• Tombstoning: Tombstoning is a defect that occurs during surface mount technology (SMT) assembly when a component becomes partially or completely upright, resembling a tombstone. This defect typically arises due to imbalanced solder paste deposition, differing component and pad sizes, or uneven heating during reflow soldering.
    • Shadowing: Shadowing refers to the phenomenon where adjacent components or structures obstruct the flow of solder paste during the soldering process. This can result in insufficient solder deposition on the affected pads or pins, leading to poor solder joints and potential connectivity problems.
  6. Dendrite Growth: Dendrite Growth on PCBs refers to the formation of tiny, conductive filaments that can branch out and grow on the surface of a PCB board. Eventually, these branches of conductive material start bridging two or more adjacent conductive elements. These filaments, also called Dendrites, can form due to an electrochemical process called electrolysis, which can occur when there is an applied voltage and an electrolyte present between two conductive elements on the board.
  7. Acid Traps in PCBs: Acid traps are acute angles in a circuit that can cause problems during the PCB etching process. These angles can trap acid, leading to excessive corrosion and compromising connections. While designers are trained to avoid acute angles, mistakes can occur due to human error or improper software settings. Checking for and addressing these traps is crucial to prevent circuit defects and potential issues down the line. Manufacturers with the proper design for manufacturability (DFM) checks can help identify and rectify these mistakes.
  8. Slivers: Slivers are thin, elongated pieces of material that can be conductive or non-conductive and remain attached to the PCB during manufacturing or assembly. They can cause issues such as short circuits, electrical leakage, and interference with nearby components. Slivers can also compromise the structural integrity of the board. Detecting and removing slivers during manufacturing and assembly is essential to maintain PCB quality. Inspection methods like visual inspection, AOI, or X-ray inspection help identify and address sliver defects.
  9. Inefficient PCB Components: PCB failure can also result from the use of poorly manufactured components during assembly. Physical damage and connection issues can arise when subpar components are incorporated into the PCB. Additionally, residual flux left on the board from soldering can cause significant damage and necessitate repairs. To mitigate these risks, it is important to collaborate with manufacturers who prioritize the use of high-quality components in PCB production.
  10. Delamination: Delamination is a common PCB defect where layers of the board separate due to factors like moisture absorption and thermal stress. Moisture can infiltrate the PCB, creating internal pressure when exposed to high temperatures, leading to the separation of layers. Thermal stress, caused by temperature fluctuations and different material expansion coefficients, weakens adhesive bonds, resulting in delamination. This defect reduces mechanical strength, making the PCB prone to damage, and disrupts signal integrity, causing impedance and connection issues. Preventive measures include selecting low moisture absorption materials, implementing moisture barriers, using reliable adhesives, and considering thermal compatibility to minimize delamination risks. Understanding and addressing these factors are crucial for producing robust and reliable PCBs.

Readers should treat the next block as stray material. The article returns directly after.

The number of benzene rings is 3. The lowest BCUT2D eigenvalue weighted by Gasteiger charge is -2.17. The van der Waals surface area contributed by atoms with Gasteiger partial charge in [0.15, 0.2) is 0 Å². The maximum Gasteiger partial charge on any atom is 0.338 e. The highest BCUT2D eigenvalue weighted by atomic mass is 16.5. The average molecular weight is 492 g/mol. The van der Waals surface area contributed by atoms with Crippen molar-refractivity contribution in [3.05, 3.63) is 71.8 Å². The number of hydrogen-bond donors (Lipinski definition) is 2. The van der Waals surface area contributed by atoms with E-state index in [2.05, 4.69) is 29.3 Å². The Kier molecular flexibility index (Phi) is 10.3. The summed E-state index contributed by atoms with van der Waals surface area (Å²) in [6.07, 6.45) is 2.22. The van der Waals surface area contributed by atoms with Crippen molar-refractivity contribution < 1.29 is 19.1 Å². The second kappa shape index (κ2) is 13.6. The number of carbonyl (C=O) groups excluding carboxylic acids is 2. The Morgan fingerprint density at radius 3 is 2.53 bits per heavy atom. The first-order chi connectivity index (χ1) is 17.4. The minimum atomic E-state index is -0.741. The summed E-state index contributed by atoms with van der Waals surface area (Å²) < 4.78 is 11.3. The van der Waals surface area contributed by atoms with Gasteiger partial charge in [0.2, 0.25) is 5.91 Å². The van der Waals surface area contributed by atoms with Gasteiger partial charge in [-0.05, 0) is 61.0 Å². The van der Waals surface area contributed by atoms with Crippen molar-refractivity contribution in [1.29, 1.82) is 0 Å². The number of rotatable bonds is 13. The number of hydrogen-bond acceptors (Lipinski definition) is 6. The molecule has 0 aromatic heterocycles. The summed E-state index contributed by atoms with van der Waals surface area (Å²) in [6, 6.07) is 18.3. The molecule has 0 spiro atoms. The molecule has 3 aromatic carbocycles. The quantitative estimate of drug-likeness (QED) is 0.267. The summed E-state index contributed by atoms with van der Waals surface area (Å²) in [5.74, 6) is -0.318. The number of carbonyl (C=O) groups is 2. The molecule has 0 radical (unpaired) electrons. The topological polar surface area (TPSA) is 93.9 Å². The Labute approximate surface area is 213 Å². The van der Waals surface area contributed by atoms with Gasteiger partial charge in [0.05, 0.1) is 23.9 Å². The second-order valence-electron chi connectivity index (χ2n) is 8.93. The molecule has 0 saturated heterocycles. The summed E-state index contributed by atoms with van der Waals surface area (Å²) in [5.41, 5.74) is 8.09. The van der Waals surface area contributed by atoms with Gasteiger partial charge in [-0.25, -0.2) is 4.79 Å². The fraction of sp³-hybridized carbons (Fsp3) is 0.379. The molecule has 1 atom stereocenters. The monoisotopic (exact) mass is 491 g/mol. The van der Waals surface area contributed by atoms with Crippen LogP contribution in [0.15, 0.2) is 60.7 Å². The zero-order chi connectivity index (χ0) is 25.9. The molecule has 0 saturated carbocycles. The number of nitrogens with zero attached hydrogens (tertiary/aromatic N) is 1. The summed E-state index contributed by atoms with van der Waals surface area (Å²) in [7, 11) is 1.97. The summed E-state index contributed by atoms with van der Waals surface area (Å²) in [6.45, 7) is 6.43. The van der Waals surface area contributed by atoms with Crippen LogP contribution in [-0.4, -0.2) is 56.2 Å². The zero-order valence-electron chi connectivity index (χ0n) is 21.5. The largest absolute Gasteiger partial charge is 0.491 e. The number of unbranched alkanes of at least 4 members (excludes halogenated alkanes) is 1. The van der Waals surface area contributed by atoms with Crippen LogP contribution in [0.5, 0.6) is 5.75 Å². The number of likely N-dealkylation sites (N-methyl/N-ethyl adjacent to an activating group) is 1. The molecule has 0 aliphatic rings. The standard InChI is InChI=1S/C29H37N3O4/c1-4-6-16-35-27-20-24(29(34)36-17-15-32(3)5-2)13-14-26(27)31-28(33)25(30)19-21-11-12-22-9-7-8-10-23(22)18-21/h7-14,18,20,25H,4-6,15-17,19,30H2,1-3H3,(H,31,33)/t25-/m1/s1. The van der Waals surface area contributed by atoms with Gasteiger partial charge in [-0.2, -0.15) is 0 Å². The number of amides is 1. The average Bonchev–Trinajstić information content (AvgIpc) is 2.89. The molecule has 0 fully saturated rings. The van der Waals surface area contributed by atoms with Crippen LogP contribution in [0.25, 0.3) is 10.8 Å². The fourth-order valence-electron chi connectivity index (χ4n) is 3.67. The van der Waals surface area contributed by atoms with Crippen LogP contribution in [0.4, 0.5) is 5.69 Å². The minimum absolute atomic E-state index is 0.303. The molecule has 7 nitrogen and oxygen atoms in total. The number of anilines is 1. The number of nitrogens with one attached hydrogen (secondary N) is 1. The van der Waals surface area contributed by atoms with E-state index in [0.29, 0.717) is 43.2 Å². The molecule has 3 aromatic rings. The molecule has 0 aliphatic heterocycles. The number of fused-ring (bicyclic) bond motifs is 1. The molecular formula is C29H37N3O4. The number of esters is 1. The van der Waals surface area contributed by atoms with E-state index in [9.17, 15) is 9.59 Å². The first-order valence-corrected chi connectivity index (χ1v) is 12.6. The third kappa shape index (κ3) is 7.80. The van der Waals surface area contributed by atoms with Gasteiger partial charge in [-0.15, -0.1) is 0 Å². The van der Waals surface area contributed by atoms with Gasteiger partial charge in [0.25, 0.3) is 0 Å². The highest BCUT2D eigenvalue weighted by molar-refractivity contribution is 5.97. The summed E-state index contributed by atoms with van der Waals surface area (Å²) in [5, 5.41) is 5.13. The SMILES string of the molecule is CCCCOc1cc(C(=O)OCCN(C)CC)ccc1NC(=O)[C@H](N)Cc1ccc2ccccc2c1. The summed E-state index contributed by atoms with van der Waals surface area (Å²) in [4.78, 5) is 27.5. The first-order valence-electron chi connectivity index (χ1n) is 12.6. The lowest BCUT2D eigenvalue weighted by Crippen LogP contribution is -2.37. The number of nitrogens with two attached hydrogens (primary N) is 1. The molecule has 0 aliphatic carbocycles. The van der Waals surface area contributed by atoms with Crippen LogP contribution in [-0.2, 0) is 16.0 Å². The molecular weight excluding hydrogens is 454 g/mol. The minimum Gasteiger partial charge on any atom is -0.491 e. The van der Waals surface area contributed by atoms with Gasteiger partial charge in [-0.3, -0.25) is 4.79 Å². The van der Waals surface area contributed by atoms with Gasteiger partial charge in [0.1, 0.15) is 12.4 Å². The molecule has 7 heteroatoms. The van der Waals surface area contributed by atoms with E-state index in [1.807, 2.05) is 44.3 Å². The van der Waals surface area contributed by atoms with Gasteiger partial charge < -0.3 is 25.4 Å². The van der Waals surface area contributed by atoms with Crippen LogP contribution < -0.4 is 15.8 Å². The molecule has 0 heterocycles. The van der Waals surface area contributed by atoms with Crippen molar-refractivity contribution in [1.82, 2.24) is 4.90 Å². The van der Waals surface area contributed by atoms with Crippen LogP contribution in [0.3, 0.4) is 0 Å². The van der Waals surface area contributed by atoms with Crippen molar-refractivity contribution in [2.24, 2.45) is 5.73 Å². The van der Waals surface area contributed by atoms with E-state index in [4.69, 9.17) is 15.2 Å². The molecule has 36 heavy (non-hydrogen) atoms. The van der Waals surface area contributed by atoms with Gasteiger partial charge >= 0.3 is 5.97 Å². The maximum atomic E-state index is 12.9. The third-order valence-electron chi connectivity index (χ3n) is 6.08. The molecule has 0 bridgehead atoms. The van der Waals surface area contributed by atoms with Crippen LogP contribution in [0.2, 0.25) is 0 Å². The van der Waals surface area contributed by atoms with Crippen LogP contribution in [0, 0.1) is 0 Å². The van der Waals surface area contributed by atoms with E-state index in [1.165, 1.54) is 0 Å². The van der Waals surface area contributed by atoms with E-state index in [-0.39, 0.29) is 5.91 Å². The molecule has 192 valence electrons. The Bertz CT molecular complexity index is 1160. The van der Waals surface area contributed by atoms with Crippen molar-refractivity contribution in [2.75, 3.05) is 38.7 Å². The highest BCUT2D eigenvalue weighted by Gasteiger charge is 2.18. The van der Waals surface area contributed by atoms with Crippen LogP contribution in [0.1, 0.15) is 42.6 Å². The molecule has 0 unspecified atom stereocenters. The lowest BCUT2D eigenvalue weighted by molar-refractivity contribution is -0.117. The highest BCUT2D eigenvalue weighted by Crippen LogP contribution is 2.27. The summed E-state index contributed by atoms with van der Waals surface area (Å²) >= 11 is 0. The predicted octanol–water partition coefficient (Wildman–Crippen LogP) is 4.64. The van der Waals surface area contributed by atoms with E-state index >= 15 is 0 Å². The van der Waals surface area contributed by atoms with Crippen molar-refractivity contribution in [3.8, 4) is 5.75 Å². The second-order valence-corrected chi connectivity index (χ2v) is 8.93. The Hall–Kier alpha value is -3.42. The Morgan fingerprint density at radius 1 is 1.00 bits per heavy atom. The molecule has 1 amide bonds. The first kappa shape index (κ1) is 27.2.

Delamination in PCBs

By being aware of these common PCB defects and taking preventive measures, manufacturers can enhance the reliability and performance of their PCBs, ensuring customer satisfaction and meeting industry standards.


Printed Circuit Board (PCB) defects can have significant consequences for the functionality, reliability, and safety of electronic devices. In this article, we have explored some of the most common PCB defects, including open circuits, short circuits, plating voids, solder mask inconsistency, soldering defects, sunken joints, tombstoning, shadowing, dendrite growth, acid traps, slivers, and inefficient PCB components.

Understanding these defects is essential for manufacturers to improve their manufacturing and assembly processes, minimize risks, and deliver high-quality PCBs. In the upcoming articles, we will delve into the causes and consequences of PCB defects in more detail. We will also discuss strategies and best practices for preventing these defects, including rigorous design considerations, manufacturing techniques, quality control measures, and testing methodologies.

By addressing and preventing PCB defects, manufacturers can ensure the production of reliable and efficient electronic systems that meet industry standards and exceed customer expectations. Stay tuned for our next articles, where we will provide valuable insights and practical recommendations to help you optimize your PCB manufacturing process and deliver superior products.